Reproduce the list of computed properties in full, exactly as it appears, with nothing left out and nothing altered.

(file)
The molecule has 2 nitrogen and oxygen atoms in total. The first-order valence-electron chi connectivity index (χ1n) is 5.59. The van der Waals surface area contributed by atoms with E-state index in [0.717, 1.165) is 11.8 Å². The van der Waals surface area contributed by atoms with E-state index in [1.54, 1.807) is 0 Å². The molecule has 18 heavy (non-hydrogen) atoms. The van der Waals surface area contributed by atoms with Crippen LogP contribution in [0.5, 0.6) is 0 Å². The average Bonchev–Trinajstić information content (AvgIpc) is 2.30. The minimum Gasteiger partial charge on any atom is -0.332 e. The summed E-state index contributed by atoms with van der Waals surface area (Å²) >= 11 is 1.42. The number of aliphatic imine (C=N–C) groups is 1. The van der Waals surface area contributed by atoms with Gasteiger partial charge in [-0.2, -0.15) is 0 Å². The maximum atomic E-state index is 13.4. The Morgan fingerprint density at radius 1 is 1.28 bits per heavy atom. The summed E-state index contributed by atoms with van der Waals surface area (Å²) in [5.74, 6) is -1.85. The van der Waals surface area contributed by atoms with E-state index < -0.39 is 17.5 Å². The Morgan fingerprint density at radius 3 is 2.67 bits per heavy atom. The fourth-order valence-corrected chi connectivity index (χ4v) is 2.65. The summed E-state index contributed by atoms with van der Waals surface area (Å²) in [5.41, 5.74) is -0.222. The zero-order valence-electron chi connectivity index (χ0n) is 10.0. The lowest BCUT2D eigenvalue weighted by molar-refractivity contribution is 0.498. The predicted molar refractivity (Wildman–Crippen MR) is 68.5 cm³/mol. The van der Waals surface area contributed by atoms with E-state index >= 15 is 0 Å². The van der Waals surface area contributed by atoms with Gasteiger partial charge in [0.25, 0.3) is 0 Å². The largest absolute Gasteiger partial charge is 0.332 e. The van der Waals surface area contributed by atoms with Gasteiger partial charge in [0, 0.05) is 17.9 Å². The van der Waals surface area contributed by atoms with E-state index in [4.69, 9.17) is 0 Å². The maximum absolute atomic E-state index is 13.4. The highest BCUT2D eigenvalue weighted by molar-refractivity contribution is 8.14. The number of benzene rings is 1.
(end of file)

The molecule has 2 nitrogen and oxygen atoms in total. The first-order valence-electron chi connectivity index (χ1n) is 5.59. The van der Waals surface area contributed by atoms with E-state index in [0.717, 1.165) is 11.8 Å². The van der Waals surface area contributed by atoms with E-state index in [1.54, 1.807) is 0 Å². The molecule has 18 heavy (non-hydrogen) atoms. The van der Waals surface area contributed by atoms with Crippen LogP contribution in [0.5, 0.6) is 0 Å². The average Bonchev–Trinajstić information content (AvgIpc) is 2.30. The minimum Gasteiger partial charge on any atom is -0.332 e. The summed E-state index contributed by atoms with van der Waals surface area (Å²) >= 11 is 1.42. The number of aliphatic imine (C=N–C) groups is 1. The van der Waals surface area contributed by atoms with Gasteiger partial charge in [-0.2, -0.15) is 0 Å². The maximum atomic E-state index is 13.4. The Morgan fingerprint density at radius 1 is 1.28 bits per heavy atom. The summed E-state index contributed by atoms with van der Waals surface area (Å²) in [5.74, 6) is -1.85. The van der Waals surface area contributed by atoms with E-state index < -0.39 is 17.5 Å². The Morgan fingerprint density at radius 3 is 2.67 bits per heavy atom. The fourth-order valence-corrected chi connectivity index (χ4v) is 2.65. The summed E-state index contributed by atoms with van der Waals surface area (Å²) in [5.41, 5.74) is -0.222. The zero-order valence-electron chi connectivity index (χ0n) is 10.0. The lowest BCUT2D eigenvalue weighted by molar-refractivity contribution is 0.498. The predicted molar refractivity (Wildman–Crippen MR) is 68.5 cm³/mol. The van der Waals surface area contributed by atoms with E-state index >= 15 is 0 Å². The van der Waals surface area contributed by atoms with Gasteiger partial charge in [0.25, 0.3) is 0 Å². The largest absolute Gasteiger partial charge is 0.332 e. The van der Waals surface area contributed by atoms with Gasteiger partial charge in [0, 0.05) is 17.9 Å². The van der Waals surface area contributed by atoms with E-state index in [4.69, 9.17) is 0 Å². The maximum absolute atomic E-state index is 13.4. The highest BCUT2D eigenvalue weighted by molar-refractivity contribution is 8.14. The number of benzene rings is 1.